We’ve mentioned glaciers in previous posts, and we’ve mentioned icebergs. But I have a little confession: my picture taking finger is a bit trigger happy when it comes to bergs. I have taken over a thousand pictures of icebergs. Why? Because each one is unique, and I don’t want to pass one by that might just be “the picture” of the best berg. So, I keep snapping away, even though the pictures fail to capture the depth and beauty of my subject.
If I had to categorize icebergs, I’d probably sort them by color. But you could certainly sort them by size or shape, if sorting is your thing. The deadliest color for boaters is no color. Clear icebergs don’t show up well in the water, just as the ice in your soft drink lies submerged and reflects the color of your beverage. Even though we both kept a sharp lookout while navigating, we managed to run over a couple of clear icebergs. Thankfully, they were small ones, and we just heard them clunk-clunking down the length of our hull. We were doubly thankful that they managed to miss the propeller as they passed the stern. We have a healthy respect for icebergs when boating!
Since the ice comes from the calving of glaciers, the ice is older than your average ice cube. This ice may be hundreds of years old. We felt privileged to harvest some to put in our sparkling water.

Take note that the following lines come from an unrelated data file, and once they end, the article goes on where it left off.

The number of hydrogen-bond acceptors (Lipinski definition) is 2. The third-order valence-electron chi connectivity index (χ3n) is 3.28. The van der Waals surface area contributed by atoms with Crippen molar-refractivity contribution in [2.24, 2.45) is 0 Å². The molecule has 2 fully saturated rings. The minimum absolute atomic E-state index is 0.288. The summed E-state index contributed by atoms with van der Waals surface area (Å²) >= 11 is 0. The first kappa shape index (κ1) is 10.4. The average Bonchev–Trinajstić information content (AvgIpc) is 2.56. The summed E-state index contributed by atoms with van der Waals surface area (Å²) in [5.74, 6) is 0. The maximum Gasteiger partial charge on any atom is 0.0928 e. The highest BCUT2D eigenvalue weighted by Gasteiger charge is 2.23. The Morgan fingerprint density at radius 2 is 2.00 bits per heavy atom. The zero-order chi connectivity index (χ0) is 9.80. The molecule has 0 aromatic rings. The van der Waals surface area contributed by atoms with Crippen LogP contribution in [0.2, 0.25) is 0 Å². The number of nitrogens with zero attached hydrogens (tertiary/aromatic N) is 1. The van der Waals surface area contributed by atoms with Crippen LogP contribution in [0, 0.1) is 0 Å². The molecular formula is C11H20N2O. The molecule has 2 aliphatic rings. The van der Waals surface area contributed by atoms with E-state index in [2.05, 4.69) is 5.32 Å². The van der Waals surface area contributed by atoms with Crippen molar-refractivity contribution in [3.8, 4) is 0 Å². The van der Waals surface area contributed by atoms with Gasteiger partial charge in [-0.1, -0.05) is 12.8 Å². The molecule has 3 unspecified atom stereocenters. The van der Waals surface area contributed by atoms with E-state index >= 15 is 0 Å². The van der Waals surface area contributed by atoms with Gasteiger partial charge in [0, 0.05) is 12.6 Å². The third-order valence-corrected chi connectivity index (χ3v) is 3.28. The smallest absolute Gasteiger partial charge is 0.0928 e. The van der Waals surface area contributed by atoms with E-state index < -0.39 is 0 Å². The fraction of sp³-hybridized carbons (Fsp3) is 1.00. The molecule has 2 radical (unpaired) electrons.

As glaciers slowly move downhill, scraping along granite mountains, they can pick up sediment and dirt. Some bergs are quite dirty looking, and may even carry small boulders frozen into their mass.
Some bergs are snowy white, which is how I imagined they would all be.
The loveliest icebergs, in my opinion, are the ones with aqua colored hues. It was explained to me that the more compressed the ice is, the less oxygen it contains, and the darker the color. The color can range from faint aqua to a dramatic deep teal. They appear to be illuminated from within, and they have an entrancing, almost magical quality. It’s a difficult characteristic to capture on film, but here are a few examples:
Everything in creation can have a practical aspect, and icebergs are no exception. They provide a relatively safe place for seals to climb out of the water and birth their pups. The new pups can float on the ice while mom hunts for food. Birds regularly rest their wings and take a break while they float by berg. Even eagles take advantage of the ride as they keep a sharp eye out for fish to catch.
The human mind loves to make sense of the shapes seen in nature. Much like gazing at clouds, or seeing a rock that reminds you of an elephant head, the shapes of icebergs can be endlessly entertaining. Do you see what I see?
My favorite iceberg fantasy occurred when we were anchored near a glacier, surrounded by a variety of icebergs. Since Voyager looks a little like a child’s bathtub tugboat toy, it was easy to imagine that we were participants in a giant’s bubble bath, on a very large scale. Fanciful, I know. But as we return to our “real” lives, it’s good to carry home a bit of the magic in our imagination and memories.